Destructoid readers should no doubt be aware of Luc Bernard’s game Eternity’s Child. The designer — who is active in the Destructoid community — has for awhile now been documenting the title’s development quite publicly. Originally conceived as an Xbox LIVE Arcade title, Eternity’s Child will eventually be finding its home on the Wii via WiiWare and PCs by way of Valve’s Steam service later this year.
The developer was kind enough to send a preview build of the game my way, which contained two levels that will eventually make it into the final product (Bernard is hoping for about 20 in all). We can also exclusively announce that Bernard — a fan of Destructoid — has included his own interpretation of our mascot, Mr. Destructoid, in both the WiiWare and PC versions of Eternity’s Child. While we don’t know what role he’ll play, we’re all honored and thrilled that he’s been included.
Hit the jump for some early impressions of Eternity’s Child.
OK, so up front, I need to say this — Luc Bernard may or may not be bat s**t crazy. A loose cannon of sorts, the outspoken developer has said some things about his own games (and the work of others) that would probably make most PR people blush with frustration. I’ve never met him in person, but in emails, he comes across just as loony. In one correspondence, he apologizes for a late reply because he’d been intoxicated for the past few days; in another, he’s hard on himself because he’s not happy with how Eternity’s Child is shaping up.
His honesty, approachability, and passion is admirable. That, combined with whatever insanity is going on inside his head, has certainly brought to life an extraordinary-looking game. If Eternity’s Child has one thing going for it, it’s Bernard’s art style, a strange mixture of H.R. Pufnstuf and Tim Burton’s gothic sensibilities. In-game, the hand-drawn 2D characters and environments look gorgeous. Layers of clouds pass by one another in the background, and the glow of the moon lights up the sky; ethereal trees and plants highlight the game’s atmosphere.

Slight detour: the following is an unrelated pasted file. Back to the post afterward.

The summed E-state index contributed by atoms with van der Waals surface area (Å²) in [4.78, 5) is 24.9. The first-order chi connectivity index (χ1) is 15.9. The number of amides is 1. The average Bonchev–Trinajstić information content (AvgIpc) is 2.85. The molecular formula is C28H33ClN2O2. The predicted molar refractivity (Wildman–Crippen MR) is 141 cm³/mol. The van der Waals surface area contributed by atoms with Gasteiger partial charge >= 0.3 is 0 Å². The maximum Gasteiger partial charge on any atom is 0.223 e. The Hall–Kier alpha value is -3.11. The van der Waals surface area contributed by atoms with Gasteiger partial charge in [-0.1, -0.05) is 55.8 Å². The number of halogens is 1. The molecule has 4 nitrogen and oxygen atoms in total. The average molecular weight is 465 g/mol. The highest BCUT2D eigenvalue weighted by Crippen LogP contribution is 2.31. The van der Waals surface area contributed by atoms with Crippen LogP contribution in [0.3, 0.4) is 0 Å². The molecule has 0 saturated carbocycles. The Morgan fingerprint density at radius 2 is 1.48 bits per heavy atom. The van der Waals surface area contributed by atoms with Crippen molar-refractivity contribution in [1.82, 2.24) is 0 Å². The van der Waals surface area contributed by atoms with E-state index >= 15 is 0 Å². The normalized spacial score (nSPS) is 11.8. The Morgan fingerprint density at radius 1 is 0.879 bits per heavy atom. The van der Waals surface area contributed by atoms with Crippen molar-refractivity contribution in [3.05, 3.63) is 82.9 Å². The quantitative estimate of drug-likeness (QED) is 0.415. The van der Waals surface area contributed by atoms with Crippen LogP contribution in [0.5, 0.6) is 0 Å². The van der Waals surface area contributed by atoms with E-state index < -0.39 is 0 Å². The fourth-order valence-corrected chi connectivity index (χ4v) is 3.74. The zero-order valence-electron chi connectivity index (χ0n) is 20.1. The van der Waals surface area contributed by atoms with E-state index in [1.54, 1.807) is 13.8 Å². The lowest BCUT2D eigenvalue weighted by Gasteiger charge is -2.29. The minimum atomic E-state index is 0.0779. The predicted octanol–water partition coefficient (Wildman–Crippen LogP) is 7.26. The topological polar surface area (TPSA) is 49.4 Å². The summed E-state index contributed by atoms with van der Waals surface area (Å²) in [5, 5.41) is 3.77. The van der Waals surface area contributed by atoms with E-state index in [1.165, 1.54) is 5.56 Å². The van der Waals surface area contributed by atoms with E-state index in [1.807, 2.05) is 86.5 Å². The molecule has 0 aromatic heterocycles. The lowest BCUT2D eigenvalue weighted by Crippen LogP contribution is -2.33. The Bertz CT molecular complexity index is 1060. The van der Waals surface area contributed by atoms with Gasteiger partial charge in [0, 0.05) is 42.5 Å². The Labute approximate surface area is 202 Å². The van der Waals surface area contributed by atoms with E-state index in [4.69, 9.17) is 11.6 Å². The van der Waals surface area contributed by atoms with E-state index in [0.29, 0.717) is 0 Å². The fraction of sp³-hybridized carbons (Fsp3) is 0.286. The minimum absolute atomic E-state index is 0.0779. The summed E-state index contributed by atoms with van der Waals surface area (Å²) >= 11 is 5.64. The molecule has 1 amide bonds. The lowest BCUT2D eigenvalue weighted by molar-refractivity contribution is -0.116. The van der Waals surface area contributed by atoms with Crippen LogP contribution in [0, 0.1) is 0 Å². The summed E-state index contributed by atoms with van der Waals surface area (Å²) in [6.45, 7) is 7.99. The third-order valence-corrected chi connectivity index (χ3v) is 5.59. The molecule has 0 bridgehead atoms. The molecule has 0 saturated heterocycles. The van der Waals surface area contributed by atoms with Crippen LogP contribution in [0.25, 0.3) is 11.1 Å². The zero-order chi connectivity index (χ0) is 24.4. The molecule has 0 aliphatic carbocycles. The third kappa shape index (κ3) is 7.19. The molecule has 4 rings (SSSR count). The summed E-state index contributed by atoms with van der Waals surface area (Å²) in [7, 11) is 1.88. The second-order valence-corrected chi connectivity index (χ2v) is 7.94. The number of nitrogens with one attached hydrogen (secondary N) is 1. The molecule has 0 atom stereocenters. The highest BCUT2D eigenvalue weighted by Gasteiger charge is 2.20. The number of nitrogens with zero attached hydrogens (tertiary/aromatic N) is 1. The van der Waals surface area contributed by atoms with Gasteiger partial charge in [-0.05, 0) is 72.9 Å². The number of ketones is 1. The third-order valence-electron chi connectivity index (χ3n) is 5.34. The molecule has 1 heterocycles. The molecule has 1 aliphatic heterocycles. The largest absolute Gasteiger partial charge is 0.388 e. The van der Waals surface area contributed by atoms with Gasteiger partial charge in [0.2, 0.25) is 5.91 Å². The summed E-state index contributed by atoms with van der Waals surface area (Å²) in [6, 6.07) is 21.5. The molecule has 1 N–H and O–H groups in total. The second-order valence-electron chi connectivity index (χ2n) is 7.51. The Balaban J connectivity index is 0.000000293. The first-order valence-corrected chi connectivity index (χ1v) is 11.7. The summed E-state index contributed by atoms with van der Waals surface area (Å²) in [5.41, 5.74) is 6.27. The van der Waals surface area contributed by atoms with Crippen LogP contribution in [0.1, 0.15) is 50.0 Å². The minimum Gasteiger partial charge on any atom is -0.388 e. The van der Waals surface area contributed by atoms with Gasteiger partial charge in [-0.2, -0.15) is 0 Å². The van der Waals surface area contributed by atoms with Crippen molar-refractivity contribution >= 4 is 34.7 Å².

The titles two main characters — Angel and his floating, yet-to-be-named protector — share the same interesting artistic style. The game’s enemies appear to be mechanical in nature, and include large bat-like creatures, stationary cannons, and flying hearts with wings. While everything looks good standing still, the animation is a big rough around the edges; Angel’s arms and legs move like cardboard cutouts, almost giving the game a puppet show-like feel. Still, considering Bernard designed this game almost entirely on his own, the artistic merits of the game shouldn’t be understated.
Gameplay wise, Eternity’s Child is a pretty straightforward platformer, and a difficult one at that. My excuse is that using a keyboard and mouse is probably not the best way to control this style of game. The “A” and “D” keys move Angel left and right, and the space bar will make him jump. His floating, unnamed protector moves independently and on her own, and the mouse is used to aim a reticule the shape of a heart on the screen. By left clicking and holding the mouse, you’ll fire a steady stream of small orbs at enemies; by holding the right button, you can charge a larger orb for more damage.